I worry that I’m being overly neurotic about this. One of the things I have found the most value in about having E in daycare is that I have daily access to child development professionals who know my kid and know what he probably is/isn’t ready for. They’ve given us tips that have helped us tremendously and I really value their input. So on the one hand, I kind of feel like if they think this food is good enough for him, it probably is. They’re relatively progressive and I generally agree with their philosophies on keeping kids happy and healthy. I feel the same way about the other parents and all of their kids eat the stuff. On the other hand, I’m starting to wonder if their food options (which come from an outside source) are the one thing that is out of sync with the center's M.O. My speshul snowflake has thus far only eaten mostly-organic, mostly-homemade real foods and it makes me feel a little icky to think of him tumbling head-first into the land of sodium, preservatives and high-fructose corn syrup.

What do you think? Am I being too sensitive? Be brutally honest, please. If your opinion is, “Yes, K, you’re being one of Those Moms and you need to relax and accept that your kid is going to eat all that stuff and worse but his body will handle it,” then I want to hear it. Truly. I don’t want him to be the weird kid at school whose parents won’t let him eat anything good, but I also want his food to provide him with protein and vitamins and actual substance. He’s got my genes so there’s a good chance he will struggle with his weight at some point. I’d like to do my part by at least trying to imprint him with a preference for good, healthy foods now. But I can’t compete with a jelly sandwich. On white bread, I’m sure. *cringe*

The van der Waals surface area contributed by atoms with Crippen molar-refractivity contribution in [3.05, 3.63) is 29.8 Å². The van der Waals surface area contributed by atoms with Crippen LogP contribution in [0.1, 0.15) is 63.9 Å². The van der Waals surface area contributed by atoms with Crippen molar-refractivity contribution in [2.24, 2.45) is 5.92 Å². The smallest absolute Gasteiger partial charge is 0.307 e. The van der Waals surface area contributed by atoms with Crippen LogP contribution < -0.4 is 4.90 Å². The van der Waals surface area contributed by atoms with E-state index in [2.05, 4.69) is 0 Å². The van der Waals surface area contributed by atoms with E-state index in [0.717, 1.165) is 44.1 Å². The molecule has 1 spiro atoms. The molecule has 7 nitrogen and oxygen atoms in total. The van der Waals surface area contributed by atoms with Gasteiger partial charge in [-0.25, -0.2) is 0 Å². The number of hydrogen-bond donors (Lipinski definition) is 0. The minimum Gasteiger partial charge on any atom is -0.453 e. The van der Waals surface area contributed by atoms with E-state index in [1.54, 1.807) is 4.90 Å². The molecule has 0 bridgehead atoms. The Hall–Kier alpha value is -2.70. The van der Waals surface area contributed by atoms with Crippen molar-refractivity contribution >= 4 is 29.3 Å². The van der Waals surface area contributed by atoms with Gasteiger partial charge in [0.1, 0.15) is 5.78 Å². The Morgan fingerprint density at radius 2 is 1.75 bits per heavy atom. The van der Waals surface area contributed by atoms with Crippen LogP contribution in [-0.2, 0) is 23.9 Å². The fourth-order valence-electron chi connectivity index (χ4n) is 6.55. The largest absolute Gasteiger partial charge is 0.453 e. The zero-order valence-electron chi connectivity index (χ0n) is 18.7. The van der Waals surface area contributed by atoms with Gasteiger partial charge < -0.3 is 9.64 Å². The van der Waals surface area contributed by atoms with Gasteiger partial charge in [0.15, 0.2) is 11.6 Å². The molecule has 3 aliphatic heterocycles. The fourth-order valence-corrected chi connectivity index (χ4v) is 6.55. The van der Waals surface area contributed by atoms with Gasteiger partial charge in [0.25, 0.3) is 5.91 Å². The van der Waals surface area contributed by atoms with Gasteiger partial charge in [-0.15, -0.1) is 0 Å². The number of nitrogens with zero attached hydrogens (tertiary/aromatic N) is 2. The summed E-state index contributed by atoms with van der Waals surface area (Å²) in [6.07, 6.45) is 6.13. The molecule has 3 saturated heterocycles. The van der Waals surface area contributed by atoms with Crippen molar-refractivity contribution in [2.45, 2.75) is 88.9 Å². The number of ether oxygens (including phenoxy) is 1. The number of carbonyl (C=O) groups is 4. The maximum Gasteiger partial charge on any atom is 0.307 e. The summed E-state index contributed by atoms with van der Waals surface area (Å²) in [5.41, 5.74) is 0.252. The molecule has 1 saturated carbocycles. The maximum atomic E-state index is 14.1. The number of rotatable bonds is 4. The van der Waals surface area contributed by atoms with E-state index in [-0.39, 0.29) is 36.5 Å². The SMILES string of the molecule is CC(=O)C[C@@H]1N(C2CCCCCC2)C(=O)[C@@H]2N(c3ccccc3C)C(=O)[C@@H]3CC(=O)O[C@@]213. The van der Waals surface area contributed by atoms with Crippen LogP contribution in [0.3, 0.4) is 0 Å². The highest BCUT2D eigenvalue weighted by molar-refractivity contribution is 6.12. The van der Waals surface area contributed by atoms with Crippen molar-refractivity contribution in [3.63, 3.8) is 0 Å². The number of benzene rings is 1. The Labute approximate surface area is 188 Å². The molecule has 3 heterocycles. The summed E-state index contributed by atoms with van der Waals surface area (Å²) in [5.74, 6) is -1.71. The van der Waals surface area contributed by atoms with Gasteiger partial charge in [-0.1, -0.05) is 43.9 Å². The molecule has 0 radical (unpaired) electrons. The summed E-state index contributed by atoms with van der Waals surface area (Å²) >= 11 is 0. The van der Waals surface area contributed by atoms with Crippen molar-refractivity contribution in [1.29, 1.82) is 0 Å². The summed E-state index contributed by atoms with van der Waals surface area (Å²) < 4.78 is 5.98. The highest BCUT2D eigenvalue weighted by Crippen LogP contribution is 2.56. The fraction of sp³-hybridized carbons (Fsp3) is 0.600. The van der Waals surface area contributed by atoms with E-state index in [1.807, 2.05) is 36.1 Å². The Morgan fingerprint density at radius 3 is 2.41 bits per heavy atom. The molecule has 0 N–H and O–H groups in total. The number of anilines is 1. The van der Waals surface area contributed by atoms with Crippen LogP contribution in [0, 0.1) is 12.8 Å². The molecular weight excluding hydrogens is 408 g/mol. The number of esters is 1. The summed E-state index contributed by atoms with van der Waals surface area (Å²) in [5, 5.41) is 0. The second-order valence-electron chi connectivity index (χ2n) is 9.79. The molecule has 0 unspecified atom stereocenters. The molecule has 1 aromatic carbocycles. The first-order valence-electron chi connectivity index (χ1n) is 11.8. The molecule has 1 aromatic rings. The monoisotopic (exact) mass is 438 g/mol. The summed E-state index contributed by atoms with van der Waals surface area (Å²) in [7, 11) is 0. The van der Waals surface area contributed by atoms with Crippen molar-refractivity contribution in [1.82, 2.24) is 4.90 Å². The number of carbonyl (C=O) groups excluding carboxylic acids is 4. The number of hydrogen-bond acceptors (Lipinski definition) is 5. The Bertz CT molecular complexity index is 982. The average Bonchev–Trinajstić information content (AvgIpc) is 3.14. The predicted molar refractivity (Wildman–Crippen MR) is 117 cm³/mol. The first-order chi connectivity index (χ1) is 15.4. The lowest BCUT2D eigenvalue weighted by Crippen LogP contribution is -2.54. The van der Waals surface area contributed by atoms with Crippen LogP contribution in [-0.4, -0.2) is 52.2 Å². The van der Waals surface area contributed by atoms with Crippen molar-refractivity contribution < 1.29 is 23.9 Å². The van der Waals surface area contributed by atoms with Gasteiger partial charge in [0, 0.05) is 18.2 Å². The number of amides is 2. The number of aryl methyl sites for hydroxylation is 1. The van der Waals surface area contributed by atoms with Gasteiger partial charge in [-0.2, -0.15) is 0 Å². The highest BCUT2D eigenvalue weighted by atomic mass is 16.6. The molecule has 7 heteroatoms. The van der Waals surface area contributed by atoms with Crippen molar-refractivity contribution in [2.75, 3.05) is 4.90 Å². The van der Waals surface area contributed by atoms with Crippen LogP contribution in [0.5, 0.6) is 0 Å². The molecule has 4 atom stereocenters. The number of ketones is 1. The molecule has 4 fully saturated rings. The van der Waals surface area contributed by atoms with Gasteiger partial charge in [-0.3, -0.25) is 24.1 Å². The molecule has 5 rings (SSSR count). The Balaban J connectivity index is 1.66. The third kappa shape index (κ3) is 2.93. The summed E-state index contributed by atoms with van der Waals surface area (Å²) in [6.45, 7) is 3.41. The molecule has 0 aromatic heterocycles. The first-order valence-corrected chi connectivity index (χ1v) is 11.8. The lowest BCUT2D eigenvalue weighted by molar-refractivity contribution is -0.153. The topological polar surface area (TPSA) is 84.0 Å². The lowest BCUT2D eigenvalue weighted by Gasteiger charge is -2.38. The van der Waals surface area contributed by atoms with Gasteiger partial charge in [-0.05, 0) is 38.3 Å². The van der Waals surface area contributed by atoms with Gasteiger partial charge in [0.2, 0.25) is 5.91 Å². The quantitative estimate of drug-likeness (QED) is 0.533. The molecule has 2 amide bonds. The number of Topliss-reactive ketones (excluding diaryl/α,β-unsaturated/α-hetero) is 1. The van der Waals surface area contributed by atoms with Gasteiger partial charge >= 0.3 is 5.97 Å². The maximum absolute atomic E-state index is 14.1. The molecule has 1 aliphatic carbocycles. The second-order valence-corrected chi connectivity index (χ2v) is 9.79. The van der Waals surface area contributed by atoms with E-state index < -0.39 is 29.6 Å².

So lay it on me. For reals. Thanks in advance. :-)

20 comments:

Alison said...

No, I don't think you are being neurotic. We did the whole making our organic baby food route and promised to not cave to "kid" food. Fast forward 3 years later and our kids are in a "kid" food rut and we are having a heck of a time getting them to eat veggies (fruits are not a problem.) I say hold off as long as possible with the every day junk food - I am all for moderation. It is possible to pack his lunch? He probably doesn't care if his lunch looks like the others - but if it is an issue you can send turkey dogs, sugar free/whole fruit jam sandwiches on whole wheat, whole wheat pasta, etc. Or ask if they will feed him his fruits/veggies before getting the "main meal." And don't get me started on kids menus. :)

anofferingoflove said...